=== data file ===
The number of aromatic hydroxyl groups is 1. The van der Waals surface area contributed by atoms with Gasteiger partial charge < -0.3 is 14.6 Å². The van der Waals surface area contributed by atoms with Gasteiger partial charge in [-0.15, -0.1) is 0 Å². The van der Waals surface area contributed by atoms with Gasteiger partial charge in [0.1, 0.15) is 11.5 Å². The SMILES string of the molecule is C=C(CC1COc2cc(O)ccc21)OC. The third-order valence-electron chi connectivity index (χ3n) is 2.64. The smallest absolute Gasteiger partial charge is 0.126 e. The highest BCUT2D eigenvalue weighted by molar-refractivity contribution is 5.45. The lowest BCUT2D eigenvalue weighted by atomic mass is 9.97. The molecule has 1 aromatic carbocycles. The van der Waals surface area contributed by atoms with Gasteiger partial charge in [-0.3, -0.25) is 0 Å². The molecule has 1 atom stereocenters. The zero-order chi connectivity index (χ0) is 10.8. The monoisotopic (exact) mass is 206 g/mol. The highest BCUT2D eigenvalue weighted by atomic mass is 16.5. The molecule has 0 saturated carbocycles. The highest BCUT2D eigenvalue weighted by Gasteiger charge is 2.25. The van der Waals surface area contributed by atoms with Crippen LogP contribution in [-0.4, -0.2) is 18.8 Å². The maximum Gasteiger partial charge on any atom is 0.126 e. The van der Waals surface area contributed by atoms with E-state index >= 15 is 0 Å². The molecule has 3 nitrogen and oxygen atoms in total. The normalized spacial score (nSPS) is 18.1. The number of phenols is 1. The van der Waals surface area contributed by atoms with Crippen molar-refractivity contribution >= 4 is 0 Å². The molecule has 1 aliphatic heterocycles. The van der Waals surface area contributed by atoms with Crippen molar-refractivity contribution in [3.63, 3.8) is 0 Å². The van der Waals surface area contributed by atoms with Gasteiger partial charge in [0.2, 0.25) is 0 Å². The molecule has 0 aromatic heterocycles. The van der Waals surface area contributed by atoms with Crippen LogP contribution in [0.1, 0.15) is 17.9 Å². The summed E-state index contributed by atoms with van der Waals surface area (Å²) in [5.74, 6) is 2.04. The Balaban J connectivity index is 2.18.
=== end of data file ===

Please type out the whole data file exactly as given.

The number of aromatic hydroxyl groups is 1. The van der Waals surface area contributed by atoms with Gasteiger partial charge < -0.3 is 14.6 Å². The van der Waals surface area contributed by atoms with Gasteiger partial charge in [-0.15, -0.1) is 0 Å². The van der Waals surface area contributed by atoms with Gasteiger partial charge in [0.1, 0.15) is 11.5 Å². The SMILES string of the molecule is C=C(CC1COc2cc(O)ccc21)OC. The third-order valence-electron chi connectivity index (χ3n) is 2.64. The smallest absolute Gasteiger partial charge is 0.126 e. The highest BCUT2D eigenvalue weighted by molar-refractivity contribution is 5.45. The lowest BCUT2D eigenvalue weighted by atomic mass is 9.97. The molecule has 1 aromatic carbocycles. The van der Waals surface area contributed by atoms with Gasteiger partial charge in [-0.3, -0.25) is 0 Å². The molecule has 1 atom stereocenters. The zero-order chi connectivity index (χ0) is 10.8. The monoisotopic (exact) mass is 206 g/mol. The highest BCUT2D eigenvalue weighted by atomic mass is 16.5. The molecule has 0 saturated carbocycles. The highest BCUT2D eigenvalue weighted by Gasteiger charge is 2.25. The van der Waals surface area contributed by atoms with Crippen LogP contribution in [-0.4, -0.2) is 18.8 Å². The maximum Gasteiger partial charge on any atom is 0.126 e. The van der Waals surface area contributed by atoms with E-state index >= 15 is 0 Å². The molecule has 3 nitrogen and oxygen atoms in total. The normalized spacial score (nSPS) is 18.1. The number of phenols is 1. The van der Waals surface area contributed by atoms with Crippen molar-refractivity contribution >= 4 is 0 Å². The molecule has 1 aliphatic heterocycles. The van der Waals surface area contributed by atoms with Crippen molar-refractivity contribution in [3.63, 3.8) is 0 Å². The van der Waals surface area contributed by atoms with Gasteiger partial charge in [0.2, 0.25) is 0 Å². The molecule has 0 aromatic heterocycles. The van der Waals surface area contributed by atoms with Crippen LogP contribution in [0.1, 0.15) is 17.9 Å². The summed E-state index contributed by atoms with van der Waals surface area (Å²) in [5.74, 6) is 2.04. The Balaban J connectivity index is 2.18.